Wednesday, April 01, 2015

A Brief History of Foods: The Carrot

"A Brief History of Foods" is mostly aimed at improving my knowledge on the origins of the foodstuffs commonly eaten in Britain throughout its long history.  Over the years I have been surprised to learn how few of our commonly used ingredients are actually native to these shores, and just how many were introduced, when and by whom.  Perhaps you too might discover something new and quite interesting.  Our story begins with the humble carrot...

The wild carrot (Daucus carota) is a root vegetable now native in Europe and southwestern Asia.  It most likely originated in Persia, regions of which form the modern countries of Iran and Afghanistan.  The first mention of the carrot in classical sources occurs during the 1st century AD, where the Romans ate a root vegetable called pastinaca, which may have been either the carrot or the closely related parsnip.  The plant was introduced into Spain by the Moors during the 8th century AD, and by the 10th century AD, the carrot had spread to the rest of Europe and appeared in such locations as West Asia and India.  Cultivated carrots eventually appeared in China in the 14th century, and in Japan in the 18th century.

The domesticated form, Daucus carota sativus, was first cultivated for its leaves and seeds.  Some close relatives of the carrot, such as parsley, fennel, dill and cumin, are still grown purely for their leaves and seeds.  Although the carrot’s greens are sometimes consumed, today it is the greatly enlarged, more palatable taproot that is most commonly eaten.  Indeed, over the centuries the wild carrot was selectively bred to lessen its bitterness, increase its sweetness and reduce the woody texture of its taproot.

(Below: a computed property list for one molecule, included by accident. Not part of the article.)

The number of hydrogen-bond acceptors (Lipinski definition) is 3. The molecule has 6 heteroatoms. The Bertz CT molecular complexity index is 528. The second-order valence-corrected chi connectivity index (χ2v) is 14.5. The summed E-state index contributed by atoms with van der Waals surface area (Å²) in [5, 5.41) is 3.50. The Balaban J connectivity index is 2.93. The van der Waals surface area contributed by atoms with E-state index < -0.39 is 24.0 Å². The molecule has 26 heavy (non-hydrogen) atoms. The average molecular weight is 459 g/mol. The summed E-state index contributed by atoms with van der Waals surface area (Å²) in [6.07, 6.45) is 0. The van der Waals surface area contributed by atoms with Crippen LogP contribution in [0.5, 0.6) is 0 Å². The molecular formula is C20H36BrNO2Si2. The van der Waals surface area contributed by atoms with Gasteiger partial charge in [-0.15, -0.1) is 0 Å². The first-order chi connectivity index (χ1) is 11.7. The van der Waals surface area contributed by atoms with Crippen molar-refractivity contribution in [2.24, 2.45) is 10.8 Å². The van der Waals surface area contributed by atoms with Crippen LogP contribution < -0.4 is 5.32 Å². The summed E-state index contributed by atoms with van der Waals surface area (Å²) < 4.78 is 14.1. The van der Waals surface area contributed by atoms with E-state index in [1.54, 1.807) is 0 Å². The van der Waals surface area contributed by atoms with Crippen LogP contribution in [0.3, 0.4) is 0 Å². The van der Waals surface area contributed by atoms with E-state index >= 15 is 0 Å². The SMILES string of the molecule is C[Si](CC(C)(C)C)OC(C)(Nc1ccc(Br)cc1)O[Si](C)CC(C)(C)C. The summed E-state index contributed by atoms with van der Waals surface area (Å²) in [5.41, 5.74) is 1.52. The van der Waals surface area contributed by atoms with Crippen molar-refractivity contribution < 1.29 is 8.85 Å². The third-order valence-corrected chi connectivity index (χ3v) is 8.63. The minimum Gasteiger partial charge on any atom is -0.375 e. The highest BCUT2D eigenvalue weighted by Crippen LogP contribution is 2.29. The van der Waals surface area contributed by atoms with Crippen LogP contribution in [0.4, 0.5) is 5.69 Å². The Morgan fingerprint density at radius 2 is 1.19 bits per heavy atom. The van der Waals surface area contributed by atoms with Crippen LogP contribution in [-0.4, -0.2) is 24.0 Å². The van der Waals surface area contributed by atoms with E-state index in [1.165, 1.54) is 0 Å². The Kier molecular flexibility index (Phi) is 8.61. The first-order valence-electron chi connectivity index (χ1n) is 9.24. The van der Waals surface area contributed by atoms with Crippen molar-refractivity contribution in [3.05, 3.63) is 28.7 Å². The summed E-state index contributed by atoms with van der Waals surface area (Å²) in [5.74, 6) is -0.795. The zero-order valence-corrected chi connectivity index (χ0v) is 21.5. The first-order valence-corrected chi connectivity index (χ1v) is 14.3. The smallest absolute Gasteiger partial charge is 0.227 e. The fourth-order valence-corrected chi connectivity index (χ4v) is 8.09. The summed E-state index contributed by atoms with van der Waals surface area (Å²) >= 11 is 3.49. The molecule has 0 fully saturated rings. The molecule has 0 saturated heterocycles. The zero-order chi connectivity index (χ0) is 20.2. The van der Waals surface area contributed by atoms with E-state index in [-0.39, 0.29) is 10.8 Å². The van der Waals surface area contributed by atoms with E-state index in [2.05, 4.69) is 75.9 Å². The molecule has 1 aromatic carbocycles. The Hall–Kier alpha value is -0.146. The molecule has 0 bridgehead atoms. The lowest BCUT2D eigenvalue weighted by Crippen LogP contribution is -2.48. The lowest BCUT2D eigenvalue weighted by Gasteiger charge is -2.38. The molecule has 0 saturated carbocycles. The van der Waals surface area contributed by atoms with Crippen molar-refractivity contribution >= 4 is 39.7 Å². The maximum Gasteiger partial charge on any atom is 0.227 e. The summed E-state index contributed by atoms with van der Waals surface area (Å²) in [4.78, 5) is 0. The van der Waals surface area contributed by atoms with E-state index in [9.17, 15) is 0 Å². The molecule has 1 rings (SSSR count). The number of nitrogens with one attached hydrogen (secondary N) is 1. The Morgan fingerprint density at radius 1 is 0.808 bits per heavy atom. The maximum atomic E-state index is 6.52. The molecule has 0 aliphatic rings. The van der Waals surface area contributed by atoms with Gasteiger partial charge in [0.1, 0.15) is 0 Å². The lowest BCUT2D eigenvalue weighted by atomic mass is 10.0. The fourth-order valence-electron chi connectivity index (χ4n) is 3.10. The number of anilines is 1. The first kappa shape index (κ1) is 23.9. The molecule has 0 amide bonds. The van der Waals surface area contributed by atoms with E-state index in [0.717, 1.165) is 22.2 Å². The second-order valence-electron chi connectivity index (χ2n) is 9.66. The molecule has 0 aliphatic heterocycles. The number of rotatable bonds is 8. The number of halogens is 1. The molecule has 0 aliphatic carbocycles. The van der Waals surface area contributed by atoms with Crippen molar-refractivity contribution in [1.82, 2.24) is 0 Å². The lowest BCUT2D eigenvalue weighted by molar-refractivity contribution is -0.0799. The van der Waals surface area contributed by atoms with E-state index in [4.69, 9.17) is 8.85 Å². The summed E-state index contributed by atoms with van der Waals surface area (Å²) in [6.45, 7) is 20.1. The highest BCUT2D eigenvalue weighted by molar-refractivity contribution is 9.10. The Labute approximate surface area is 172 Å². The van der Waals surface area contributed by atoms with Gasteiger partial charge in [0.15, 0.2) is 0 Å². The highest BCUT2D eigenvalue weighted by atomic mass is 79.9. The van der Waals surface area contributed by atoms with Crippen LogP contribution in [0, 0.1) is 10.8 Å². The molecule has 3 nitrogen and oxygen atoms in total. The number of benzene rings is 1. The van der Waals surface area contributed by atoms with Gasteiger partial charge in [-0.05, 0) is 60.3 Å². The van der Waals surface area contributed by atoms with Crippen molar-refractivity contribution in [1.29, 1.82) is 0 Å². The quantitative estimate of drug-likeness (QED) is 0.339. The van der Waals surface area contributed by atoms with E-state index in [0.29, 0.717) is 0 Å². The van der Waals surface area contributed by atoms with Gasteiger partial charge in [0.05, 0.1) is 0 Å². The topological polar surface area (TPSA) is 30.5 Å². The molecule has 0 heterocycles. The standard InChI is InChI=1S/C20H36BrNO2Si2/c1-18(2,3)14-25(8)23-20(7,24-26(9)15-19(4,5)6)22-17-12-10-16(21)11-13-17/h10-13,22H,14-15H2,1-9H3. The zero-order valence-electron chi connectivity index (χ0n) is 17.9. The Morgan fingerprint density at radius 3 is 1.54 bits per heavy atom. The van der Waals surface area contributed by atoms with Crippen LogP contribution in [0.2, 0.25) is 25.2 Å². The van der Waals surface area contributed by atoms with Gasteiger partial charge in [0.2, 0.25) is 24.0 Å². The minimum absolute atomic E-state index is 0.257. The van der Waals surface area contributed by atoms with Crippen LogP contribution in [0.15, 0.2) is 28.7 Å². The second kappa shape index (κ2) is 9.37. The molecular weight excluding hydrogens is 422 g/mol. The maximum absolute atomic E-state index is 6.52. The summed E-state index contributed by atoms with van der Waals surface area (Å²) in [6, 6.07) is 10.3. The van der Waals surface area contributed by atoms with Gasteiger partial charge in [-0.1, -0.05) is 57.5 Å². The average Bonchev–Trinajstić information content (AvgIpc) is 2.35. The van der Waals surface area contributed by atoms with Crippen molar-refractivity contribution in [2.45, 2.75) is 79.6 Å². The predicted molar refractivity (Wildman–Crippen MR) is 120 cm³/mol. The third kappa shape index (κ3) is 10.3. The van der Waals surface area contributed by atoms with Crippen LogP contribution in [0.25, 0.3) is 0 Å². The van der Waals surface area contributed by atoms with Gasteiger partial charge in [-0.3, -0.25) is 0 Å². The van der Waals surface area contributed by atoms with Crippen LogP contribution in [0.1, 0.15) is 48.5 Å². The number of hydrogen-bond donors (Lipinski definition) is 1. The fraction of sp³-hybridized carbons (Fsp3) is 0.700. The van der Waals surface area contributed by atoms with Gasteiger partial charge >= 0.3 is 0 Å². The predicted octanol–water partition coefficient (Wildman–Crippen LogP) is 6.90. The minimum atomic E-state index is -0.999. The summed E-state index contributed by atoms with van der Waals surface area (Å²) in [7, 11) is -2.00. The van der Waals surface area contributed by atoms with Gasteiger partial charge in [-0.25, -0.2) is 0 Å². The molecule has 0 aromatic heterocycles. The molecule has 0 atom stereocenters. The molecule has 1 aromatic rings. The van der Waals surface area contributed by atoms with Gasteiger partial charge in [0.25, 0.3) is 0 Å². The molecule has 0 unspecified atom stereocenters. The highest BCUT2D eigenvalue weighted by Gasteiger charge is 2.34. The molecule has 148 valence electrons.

The taproots of the “original” carrots were purple, but black, red, white, yellow and orange cultivars exist.  Temple drawings from Egypt show a plant believed to be a purple carrot dating back to 2,000 BC.  By the 12th century the Arab agriculturist Ibn al-‘Awwam described both red and yellow carrots being cultivated in Andalusia, Spain.
It is often said that carrots were bred to be orange in the 17th century when patriotic Dutch growers favoured the colour used on their national flag.  This is just a popular belief, with little evidence to support it.  The orange colour in the domesticated cultivars results from the abundant carotenes that aid photosynthesis.
Although it is the familiar orange carrot that still dominates there is a small but developing trend to re-introduce its purple forebear to a more mainstream audience.  Outwardly purple carrots, still orange on the inside, were sold in British stores beginning in 2002, since when white and yellow varieties have joined them.

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